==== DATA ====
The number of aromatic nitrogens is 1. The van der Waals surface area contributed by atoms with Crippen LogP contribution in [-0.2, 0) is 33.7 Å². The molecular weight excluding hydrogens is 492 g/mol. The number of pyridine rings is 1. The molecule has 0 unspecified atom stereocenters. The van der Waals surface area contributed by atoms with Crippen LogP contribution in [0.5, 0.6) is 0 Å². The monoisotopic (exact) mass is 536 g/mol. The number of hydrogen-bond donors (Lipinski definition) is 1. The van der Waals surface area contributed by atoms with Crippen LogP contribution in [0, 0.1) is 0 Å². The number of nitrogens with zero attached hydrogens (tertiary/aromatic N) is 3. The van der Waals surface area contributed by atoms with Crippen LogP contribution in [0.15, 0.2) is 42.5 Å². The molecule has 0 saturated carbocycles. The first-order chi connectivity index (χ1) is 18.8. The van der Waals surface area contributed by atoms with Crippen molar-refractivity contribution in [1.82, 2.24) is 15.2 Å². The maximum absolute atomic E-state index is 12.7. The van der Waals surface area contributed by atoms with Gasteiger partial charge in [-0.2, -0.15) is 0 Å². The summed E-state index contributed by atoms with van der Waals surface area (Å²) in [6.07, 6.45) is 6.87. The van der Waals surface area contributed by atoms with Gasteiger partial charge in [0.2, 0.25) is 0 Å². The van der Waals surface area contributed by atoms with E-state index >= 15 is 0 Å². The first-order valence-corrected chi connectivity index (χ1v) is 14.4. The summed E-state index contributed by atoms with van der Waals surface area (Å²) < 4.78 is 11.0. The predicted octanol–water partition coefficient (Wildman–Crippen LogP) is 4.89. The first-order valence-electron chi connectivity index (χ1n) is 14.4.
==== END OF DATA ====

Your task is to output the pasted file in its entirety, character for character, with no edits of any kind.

The number of aromatic nitrogens is 1. The van der Waals surface area contributed by atoms with Crippen LogP contribution in [-0.2, 0) is 33.7 Å². The molecular weight excluding hydrogens is 492 g/mol. The number of pyridine rings is 1. The molecule has 0 unspecified atom stereocenters. The van der Waals surface area contributed by atoms with Crippen LogP contribution in [0.5, 0.6) is 0 Å². The monoisotopic (exact) mass is 536 g/mol. The number of hydrogen-bond donors (Lipinski definition) is 1. The van der Waals surface area contributed by atoms with Crippen LogP contribution in [0, 0.1) is 0 Å². The number of nitrogens with zero attached hydrogens (tertiary/aromatic N) is 3. The van der Waals surface area contributed by atoms with Crippen LogP contribution in [0.15, 0.2) is 42.5 Å². The molecule has 0 saturated carbocycles. The first-order chi connectivity index (χ1) is 18.8. The van der Waals surface area contributed by atoms with Crippen molar-refractivity contribution in [1.82, 2.24) is 15.2 Å². The maximum absolute atomic E-state index is 12.7. The van der Waals surface area contributed by atoms with Gasteiger partial charge in [-0.2, -0.15) is 0 Å². The summed E-state index contributed by atoms with van der Waals surface area (Å²) in [6.07, 6.45) is 6.87. The van der Waals surface area contributed by atoms with Gasteiger partial charge in [0.2, 0.25) is 0 Å². The van der Waals surface area contributed by atoms with E-state index >= 15 is 0 Å². The first-order valence-corrected chi connectivity index (χ1v) is 14.4. The summed E-state index contributed by atoms with van der Waals surface area (Å²) < 4.78 is 11.0. The predicted octanol–water partition coefficient (Wildman–Crippen LogP) is 4.89. The first-order valence-electron chi connectivity index (χ1n) is 14.4.